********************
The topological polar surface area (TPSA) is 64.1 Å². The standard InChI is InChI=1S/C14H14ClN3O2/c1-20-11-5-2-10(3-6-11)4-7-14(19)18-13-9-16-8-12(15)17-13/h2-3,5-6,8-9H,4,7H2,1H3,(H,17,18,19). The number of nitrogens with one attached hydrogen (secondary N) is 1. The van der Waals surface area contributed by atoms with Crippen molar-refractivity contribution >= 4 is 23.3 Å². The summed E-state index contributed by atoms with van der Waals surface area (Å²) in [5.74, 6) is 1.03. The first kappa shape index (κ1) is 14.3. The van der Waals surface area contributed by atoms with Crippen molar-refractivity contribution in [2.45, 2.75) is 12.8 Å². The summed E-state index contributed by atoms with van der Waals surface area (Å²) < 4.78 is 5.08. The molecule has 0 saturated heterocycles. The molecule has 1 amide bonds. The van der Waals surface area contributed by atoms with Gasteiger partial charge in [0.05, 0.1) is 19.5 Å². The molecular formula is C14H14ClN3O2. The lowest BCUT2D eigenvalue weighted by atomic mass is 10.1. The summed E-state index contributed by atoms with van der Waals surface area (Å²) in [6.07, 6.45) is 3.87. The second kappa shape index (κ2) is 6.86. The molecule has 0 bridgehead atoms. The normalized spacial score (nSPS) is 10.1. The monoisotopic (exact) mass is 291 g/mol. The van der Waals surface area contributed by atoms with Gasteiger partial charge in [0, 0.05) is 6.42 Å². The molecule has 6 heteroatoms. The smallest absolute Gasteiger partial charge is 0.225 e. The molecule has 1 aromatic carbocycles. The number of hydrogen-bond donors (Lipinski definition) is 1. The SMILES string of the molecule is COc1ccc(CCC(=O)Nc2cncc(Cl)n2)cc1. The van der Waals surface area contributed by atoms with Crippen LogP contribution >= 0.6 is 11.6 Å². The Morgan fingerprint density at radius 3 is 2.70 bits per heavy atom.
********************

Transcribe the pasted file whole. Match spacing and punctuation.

The topological polar surface area (TPSA) is 64.1 Å². The standard InChI is InChI=1S/C14H14ClN3O2/c1-20-11-5-2-10(3-6-11)4-7-14(19)18-13-9-16-8-12(15)17-13/h2-3,5-6,8-9H,4,7H2,1H3,(H,17,18,19). The number of nitrogens with one attached hydrogen (secondary N) is 1. The van der Waals surface area contributed by atoms with Crippen molar-refractivity contribution >= 4 is 23.3 Å². The summed E-state index contributed by atoms with van der Waals surface area (Å²) in [5.74, 6) is 1.03. The first kappa shape index (κ1) is 14.3. The van der Waals surface area contributed by atoms with Crippen molar-refractivity contribution in [2.45, 2.75) is 12.8 Å². The summed E-state index contributed by atoms with van der Waals surface area (Å²) < 4.78 is 5.08. The molecule has 0 saturated heterocycles. The molecule has 1 amide bonds. The van der Waals surface area contributed by atoms with Gasteiger partial charge in [0.05, 0.1) is 19.5 Å². The molecular formula is C14H14ClN3O2. The lowest BCUT2D eigenvalue weighted by atomic mass is 10.1. The summed E-state index contributed by atoms with van der Waals surface area (Å²) in [6.07, 6.45) is 3.87. The second kappa shape index (κ2) is 6.86. The molecule has 0 bridgehead atoms. The normalized spacial score (nSPS) is 10.1. The monoisotopic (exact) mass is 291 g/mol. The van der Waals surface area contributed by atoms with Gasteiger partial charge in [0, 0.05) is 6.42 Å². The molecule has 6 heteroatoms. The smallest absolute Gasteiger partial charge is 0.225 e. The molecule has 1 aromatic carbocycles. The number of hydrogen-bond donors (Lipinski definition) is 1. The SMILES string of the molecule is COc1ccc(CCC(=O)Nc2cncc(Cl)n2)cc1. The van der Waals surface area contributed by atoms with Crippen LogP contribution >= 0.6 is 11.6 Å². The Morgan fingerprint density at radius 3 is 2.70 bits per heavy atom.